Cycling shoes as canvas: Zusha Bettoun’s custom art for pros and everyday cyclists


“], “filter”: { “nextExceptions”: “img, blockquote, div”, “nextContainsExceptions”: “img, blockquote”} }”>

Don’t miss a moment of Paris-Roubaix and Unbound Gravel, Giro d’Italia, Tour de France, Vuelta a España, and everything in between when you >”,”name”:”in-content-cta”, “type “:”link”}}”>join Outside+.

Why are cycling shoes so boring?

A random accident led Zusha Bettoun and her brother Mendel Bettoun into a cottage industry of painting custom cycling shoes for everyone from world champion Ashton Lambie and Los Angeles L39ion pro Skylar Schneider to hundreds of cyclists of all ages. the days with their brand NVR Look Back.

Zusha Bettoun got into cycling about three years ago, and after the artist and architecture student scuffed his shoes, he brought them a Sharpie.

“You know what it’s like, when you first learn how to clip on… I tipped over and my shoe ripped,” said Zusha, who then drew on her shoes to make them look better. ‘Later I posted them to like 15 Facebook cycling groups to sell them online and then people started messaging me,’Hey, can you paint on my shoes?‘ It’s been kind of a spiral since then.

Zusha Bettoun paints each shoe by hand – sometimes with a brush, sometimes with an airbrush and sometimes with toothpicks.

“I love cycling, but a lot of the design is so generic,” he said. “So it became, how much more art can we get out into the world. With shoes, it’s like, how crazy can we get? We’re still very young and learning about space.

Mendel said people’s early comments surprised them and the brothers were also making art kits.

“Ostroy is similar to what we provide,” Mendel said. “There is so much generic design. We started with shoes, then someone hit up for a fundraiser where they wanted some crazy kit. We had to find a clothing manufacturer and I spent four months trying on about 100 different kits.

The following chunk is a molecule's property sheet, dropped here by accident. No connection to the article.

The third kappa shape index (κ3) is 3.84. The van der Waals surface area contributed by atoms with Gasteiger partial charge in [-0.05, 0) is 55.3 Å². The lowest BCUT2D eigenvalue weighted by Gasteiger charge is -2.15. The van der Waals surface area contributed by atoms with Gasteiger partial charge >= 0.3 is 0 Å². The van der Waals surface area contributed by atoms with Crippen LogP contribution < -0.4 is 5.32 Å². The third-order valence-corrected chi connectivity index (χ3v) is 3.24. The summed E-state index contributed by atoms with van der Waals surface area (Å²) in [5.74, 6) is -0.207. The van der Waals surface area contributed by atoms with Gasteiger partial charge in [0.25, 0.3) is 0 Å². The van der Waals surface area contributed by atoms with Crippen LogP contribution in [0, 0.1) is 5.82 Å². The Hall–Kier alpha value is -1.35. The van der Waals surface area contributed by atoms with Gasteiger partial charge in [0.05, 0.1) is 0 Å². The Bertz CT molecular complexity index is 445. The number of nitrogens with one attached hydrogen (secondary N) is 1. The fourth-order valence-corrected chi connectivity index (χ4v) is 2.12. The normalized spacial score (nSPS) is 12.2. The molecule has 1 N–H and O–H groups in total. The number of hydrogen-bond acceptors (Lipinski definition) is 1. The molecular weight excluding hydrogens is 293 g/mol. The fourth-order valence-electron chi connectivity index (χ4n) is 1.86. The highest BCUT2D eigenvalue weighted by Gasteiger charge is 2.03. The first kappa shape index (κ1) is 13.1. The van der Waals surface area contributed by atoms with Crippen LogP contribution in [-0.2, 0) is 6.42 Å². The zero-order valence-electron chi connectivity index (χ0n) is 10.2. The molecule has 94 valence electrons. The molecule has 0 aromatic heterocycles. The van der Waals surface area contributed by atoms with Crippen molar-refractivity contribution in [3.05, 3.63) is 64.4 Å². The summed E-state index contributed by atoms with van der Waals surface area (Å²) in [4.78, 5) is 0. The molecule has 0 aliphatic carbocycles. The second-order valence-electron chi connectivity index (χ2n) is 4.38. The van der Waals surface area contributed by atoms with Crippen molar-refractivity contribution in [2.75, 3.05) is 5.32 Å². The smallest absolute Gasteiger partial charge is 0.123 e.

Mendel said that when they were growing up, his brother was constantly drawing.

“Zush drew on the wall, on the receipts, anything he could get his hands on,” Mendel said.

Now we are the brothers who have also partnered with Watrbotl for custom bottle designs.

When runners send him their shoes, their instructions range from the hyper-specific to the very vague. Zusha struggles with vague direction.

‘I hate it. The totality,’you are the artist thing“, Zusha said laughing. “That said, I have a list of random concepts I’d like to do, so I can make suggestions from there. Some people will be very specific, like ‘Mickey Mouse here, Andy Warhol there.’ things.

A pair painted last year for a pro rally.

“So some people say, ‘Do something in the color blue…'” he said.

Zusha works with very different tools, depending on the task I’m doing, from brushes to airbrushes to toothpicks.

It uses durable paint that can stretch, so the design is permanent not only on cycling shoes but also on sneakers.

Lambie had a pair of his shoes painted with the Polish word Zapierdalac, which is a crude expression meaning “to go very fast” or “to work hard”. He also has that as a tattoo.

Related: Ashton Lambie on his world title strategy, feelings and thought process – and his Zapierdalac tattoo.

“I’ve always been a fan of cycling artists and love the artwork that goes with it,” said Lambie, whose partner Christina Birch made a few pairs of now-retired shoes for him.

For the Zapierdalać shoes (and the tattoo), Lambie explained the origins.

“On European trips with USA Cycling, we worked with a Polish mechanic, Mirek, and his son Patryk was our groomer. They were always saying ‘Zapierdalać’ to us as we headed to the start line, just to go really fast.

Although he has always been an artist, Zusha had never painted with brushes until two years ago.

“For me, art is manifesting what you can see on paper,” he said. “And for me, it has to be as realistic as possible.”

Now, painting on shoes is a leap of faith.

“With each shoe I learn to trust the process. Every time I see the drips on the tape and the dripping from the brush I think ‘oh no’ but the result is awesome,” he said. he declares.

The vegan cyclist is an NVR Look Back customer.

While Zusha paints on used shoes, he strongly recommends people to send him new shoes. It is much easier to prepare a new shoe for painting. “And new shoes don’t smell either,” he said.

Zusha is now a full-time architecture student in Houston, Texas, and paints in his spare time. He and Mendell discussed bringing in other people to paint, “but that’s not what people pay; they pay me to paint their shoes,” Zusha said.

You can check out NVR Look Back’s shoe and apparel designs on the brothers’ website and NVR Look Back Instagram.

A pair painted for Skylar Schneider (L39ion of Los Angeles).


Comments are closed.